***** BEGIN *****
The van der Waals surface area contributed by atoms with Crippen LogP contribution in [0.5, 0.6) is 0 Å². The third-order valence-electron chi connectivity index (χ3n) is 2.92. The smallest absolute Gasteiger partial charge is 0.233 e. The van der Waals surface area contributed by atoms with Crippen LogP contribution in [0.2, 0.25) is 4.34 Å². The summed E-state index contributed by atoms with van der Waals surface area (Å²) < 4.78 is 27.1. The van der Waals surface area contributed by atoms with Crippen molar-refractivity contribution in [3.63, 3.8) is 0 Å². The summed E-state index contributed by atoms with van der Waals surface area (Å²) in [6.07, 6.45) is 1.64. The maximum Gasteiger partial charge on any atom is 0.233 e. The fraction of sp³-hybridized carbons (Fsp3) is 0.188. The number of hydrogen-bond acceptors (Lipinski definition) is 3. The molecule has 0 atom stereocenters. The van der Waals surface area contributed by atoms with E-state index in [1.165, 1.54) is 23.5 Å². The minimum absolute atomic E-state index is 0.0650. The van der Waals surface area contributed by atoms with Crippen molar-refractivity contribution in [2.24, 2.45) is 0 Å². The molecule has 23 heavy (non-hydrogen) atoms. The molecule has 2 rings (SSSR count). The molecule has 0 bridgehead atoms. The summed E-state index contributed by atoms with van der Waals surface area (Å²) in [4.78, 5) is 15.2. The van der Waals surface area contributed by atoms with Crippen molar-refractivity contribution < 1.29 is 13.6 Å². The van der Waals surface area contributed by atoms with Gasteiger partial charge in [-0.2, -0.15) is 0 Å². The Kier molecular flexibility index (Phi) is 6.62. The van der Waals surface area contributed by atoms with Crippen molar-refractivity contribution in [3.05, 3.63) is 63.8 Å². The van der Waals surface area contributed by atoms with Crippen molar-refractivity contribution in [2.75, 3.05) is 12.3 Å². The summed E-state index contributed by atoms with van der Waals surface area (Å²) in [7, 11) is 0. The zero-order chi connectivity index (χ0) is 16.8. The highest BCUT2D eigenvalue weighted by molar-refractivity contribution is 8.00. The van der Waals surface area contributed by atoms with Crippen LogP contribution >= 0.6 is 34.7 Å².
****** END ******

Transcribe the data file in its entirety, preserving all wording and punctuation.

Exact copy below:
The van der Waals surface area contributed by atoms with Crippen LogP contribution in [0.5, 0.6) is 0 Å². The third-order valence-electron chi connectivity index (χ3n) is 2.92. The smallest absolute Gasteiger partial charge is 0.233 e. The van der Waals surface area contributed by atoms with Crippen LogP contribution in [0.2, 0.25) is 4.34 Å². The summed E-state index contributed by atoms with van der Waals surface area (Å²) < 4.78 is 27.1. The van der Waals surface area contributed by atoms with Crippen molar-refractivity contribution in [3.63, 3.8) is 0 Å². The summed E-state index contributed by atoms with van der Waals surface area (Å²) in [6.07, 6.45) is 1.64. The maximum Gasteiger partial charge on any atom is 0.233 e. The fraction of sp³-hybridized carbons (Fsp3) is 0.188. The number of hydrogen-bond acceptors (Lipinski definition) is 3. The molecule has 0 atom stereocenters. The van der Waals surface area contributed by atoms with E-state index in [1.165, 1.54) is 23.5 Å². The minimum absolute atomic E-state index is 0.0650. The van der Waals surface area contributed by atoms with Crippen molar-refractivity contribution in [2.24, 2.45) is 0 Å². The molecule has 23 heavy (non-hydrogen) atoms. The molecule has 2 rings (SSSR count). The molecule has 0 bridgehead atoms. The summed E-state index contributed by atoms with van der Waals surface area (Å²) in [4.78, 5) is 15.2. The van der Waals surface area contributed by atoms with Crippen molar-refractivity contribution < 1.29 is 13.6 Å². The van der Waals surface area contributed by atoms with Gasteiger partial charge in [-0.2, -0.15) is 0 Å². The Kier molecular flexibility index (Phi) is 6.62. The van der Waals surface area contributed by atoms with Crippen molar-refractivity contribution in [3.05, 3.63) is 63.8 Å². The van der Waals surface area contributed by atoms with Crippen molar-refractivity contribution in [2.75, 3.05) is 12.3 Å². The summed E-state index contributed by atoms with van der Waals surface area (Å²) in [7, 11) is 0. The zero-order chi connectivity index (χ0) is 16.8. The highest BCUT2D eigenvalue weighted by molar-refractivity contribution is 8.00. The van der Waals surface area contributed by atoms with Crippen LogP contribution >= 0.6 is 34.7 Å².